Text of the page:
The question isn’t whether you need a trust, it should be, “What type of trust do you need?” The answer lies within the scope of knowledge after a qualified advisor, attorney and account review your estate.
There are different types of trusts for different situations, but one thing is definite: what you do not own cannot be taken from you by a creditor.
Question: Wills versus Trusts; is trust administration faster than probate?
Answer: Probate can take anywhere from six months to a year. With a trust, the transfer of assets can be completed in as little as a few days to a month.
Question: Is trust administration more private than probate?
Answer: Yes, only the Trustee and the Beneficiaries have access to the information in the Trust Deed. In the process of probate, court records and all documents in the file are public record. Therefore, the contents of a Will, the assets in the Estate, debts and claims against the Decedent, and who will be receiving what can be viewed by anyone.
Question: Can a guardianship be avoided by use of a trust?
Answer: No. Children are not considered capable of handling their own financial affairs, state law requires that a guardianship for the benefit of the minors be established. A guardianship has at least two main disadvantages:
A guardianship is similar to a probate proceeding, most or all actions require court approval, and there is need or extensive court supervision and corresponding attorney’s fees and costs.
Usually, a court allows investment of funds into anything but a FDIC protected type of investment. Mutual funds or other investment options are off limits. With a trust, a person can invest in high-yield options so that the children can receive substantially more. Also, a trust allows such funds to be held by a Trustee and disbursed as needed by the minor for education or any other demonstrable need, giving the Trustee much more control over how the funds are disbursed to the child.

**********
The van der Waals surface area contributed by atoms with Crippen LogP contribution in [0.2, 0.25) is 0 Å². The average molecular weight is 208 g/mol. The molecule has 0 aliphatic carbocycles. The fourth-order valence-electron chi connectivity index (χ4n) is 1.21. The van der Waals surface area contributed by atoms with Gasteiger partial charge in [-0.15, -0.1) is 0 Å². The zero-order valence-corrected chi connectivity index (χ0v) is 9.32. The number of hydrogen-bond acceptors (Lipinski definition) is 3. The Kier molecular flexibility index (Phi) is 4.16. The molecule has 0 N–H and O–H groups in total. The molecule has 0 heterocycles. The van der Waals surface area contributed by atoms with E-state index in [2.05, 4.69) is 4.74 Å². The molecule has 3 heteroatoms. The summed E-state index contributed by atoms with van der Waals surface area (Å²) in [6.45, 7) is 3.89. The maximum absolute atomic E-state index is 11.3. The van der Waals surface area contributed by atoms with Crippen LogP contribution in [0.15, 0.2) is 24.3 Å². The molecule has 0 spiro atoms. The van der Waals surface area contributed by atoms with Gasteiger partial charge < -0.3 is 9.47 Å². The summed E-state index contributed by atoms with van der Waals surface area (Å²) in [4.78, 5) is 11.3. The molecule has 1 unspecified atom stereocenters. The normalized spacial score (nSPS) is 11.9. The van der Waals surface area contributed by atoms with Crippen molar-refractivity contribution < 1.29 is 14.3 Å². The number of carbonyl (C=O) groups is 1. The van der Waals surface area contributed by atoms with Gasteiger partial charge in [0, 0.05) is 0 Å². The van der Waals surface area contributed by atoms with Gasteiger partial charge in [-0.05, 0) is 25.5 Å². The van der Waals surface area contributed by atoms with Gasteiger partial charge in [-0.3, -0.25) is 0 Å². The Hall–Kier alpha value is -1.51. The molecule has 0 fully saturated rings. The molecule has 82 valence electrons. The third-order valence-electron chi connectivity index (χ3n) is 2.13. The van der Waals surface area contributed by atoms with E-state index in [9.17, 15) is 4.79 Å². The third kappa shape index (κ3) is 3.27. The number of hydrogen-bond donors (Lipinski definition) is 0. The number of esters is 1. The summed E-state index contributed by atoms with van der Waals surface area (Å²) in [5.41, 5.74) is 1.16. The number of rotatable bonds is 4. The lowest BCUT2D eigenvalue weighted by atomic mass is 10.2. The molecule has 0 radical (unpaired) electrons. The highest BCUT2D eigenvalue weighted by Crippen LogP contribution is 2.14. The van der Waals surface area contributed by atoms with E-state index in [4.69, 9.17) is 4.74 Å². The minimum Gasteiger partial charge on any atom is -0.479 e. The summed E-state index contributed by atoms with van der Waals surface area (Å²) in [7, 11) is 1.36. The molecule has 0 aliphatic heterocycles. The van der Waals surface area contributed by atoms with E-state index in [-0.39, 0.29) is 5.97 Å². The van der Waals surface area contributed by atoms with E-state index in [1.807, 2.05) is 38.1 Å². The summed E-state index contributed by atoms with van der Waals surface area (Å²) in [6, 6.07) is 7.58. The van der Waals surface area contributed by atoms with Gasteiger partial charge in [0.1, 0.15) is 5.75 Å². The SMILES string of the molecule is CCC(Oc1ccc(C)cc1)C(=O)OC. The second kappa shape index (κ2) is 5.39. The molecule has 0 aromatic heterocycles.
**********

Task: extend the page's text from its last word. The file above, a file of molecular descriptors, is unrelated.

Question: Can estate taxes be avoided by use of a trust?
Answer: Should a Decedent’s estate be worth more than $1 million, it is subject to estate taxes. For a married couple, a properly drawn A/B Trust results in the first $2 million of their assets being protected, instead of only $1 million. Therefore, the Estate Taxes on that amount would not have to be paid and could instead go to the heirs.
If you would like to discuss your options concerning a Will versus a Trust call for a Free twenty Minute Consultation.
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